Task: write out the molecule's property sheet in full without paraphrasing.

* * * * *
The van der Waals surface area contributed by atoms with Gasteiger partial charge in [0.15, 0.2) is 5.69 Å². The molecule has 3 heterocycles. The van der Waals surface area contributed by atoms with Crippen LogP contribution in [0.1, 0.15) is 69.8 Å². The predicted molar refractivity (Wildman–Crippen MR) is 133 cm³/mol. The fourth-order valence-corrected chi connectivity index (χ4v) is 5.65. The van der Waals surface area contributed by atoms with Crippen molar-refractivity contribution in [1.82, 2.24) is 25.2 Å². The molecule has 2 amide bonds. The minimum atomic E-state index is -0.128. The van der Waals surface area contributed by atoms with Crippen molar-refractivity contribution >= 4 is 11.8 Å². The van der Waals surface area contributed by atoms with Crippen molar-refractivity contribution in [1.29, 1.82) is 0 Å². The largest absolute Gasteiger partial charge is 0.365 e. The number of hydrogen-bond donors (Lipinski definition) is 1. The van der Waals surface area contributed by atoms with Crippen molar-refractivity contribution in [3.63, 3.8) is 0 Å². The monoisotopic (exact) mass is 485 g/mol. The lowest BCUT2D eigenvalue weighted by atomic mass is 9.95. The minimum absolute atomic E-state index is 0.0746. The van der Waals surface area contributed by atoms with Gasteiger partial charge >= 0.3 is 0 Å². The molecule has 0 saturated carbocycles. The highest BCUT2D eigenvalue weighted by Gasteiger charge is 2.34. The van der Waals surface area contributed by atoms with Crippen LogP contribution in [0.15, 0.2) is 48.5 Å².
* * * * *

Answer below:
The van der Waals surface area contributed by atoms with Gasteiger partial charge in [0.15, 0.2) is 5.69 Å². The molecule has 3 heterocycles. The van der Waals surface area contributed by atoms with Crippen LogP contribution in [0.1, 0.15) is 69.8 Å². The predicted molar refractivity (Wildman–Crippen MR) is 133 cm³/mol. The fourth-order valence-corrected chi connectivity index (χ4v) is 5.65. The van der Waals surface area contributed by atoms with Crippen molar-refractivity contribution in [1.82, 2.24) is 25.2 Å². The molecule has 2 amide bonds. The minimum atomic E-state index is -0.128. The van der Waals surface area contributed by atoms with Crippen molar-refractivity contribution >= 4 is 11.8 Å². The van der Waals surface area contributed by atoms with Crippen molar-refractivity contribution in [1.29, 1.82) is 0 Å². The largest absolute Gasteiger partial charge is 0.365 e. The number of hydrogen-bond donors (Lipinski definition) is 1. The van der Waals surface area contributed by atoms with Crippen molar-refractivity contribution in [3.63, 3.8) is 0 Å². The monoisotopic (exact) mass is 485 g/mol. The lowest BCUT2D eigenvalue weighted by atomic mass is 9.95. The minimum absolute atomic E-state index is 0.0746. The van der Waals surface area contributed by atoms with Gasteiger partial charge >= 0.3 is 0 Å². The molecule has 0 saturated carbocycles. The highest BCUT2D eigenvalue weighted by Gasteiger charge is 2.34. The van der Waals surface area contributed by atoms with Crippen LogP contribution in [0.15, 0.2) is 48.5 Å².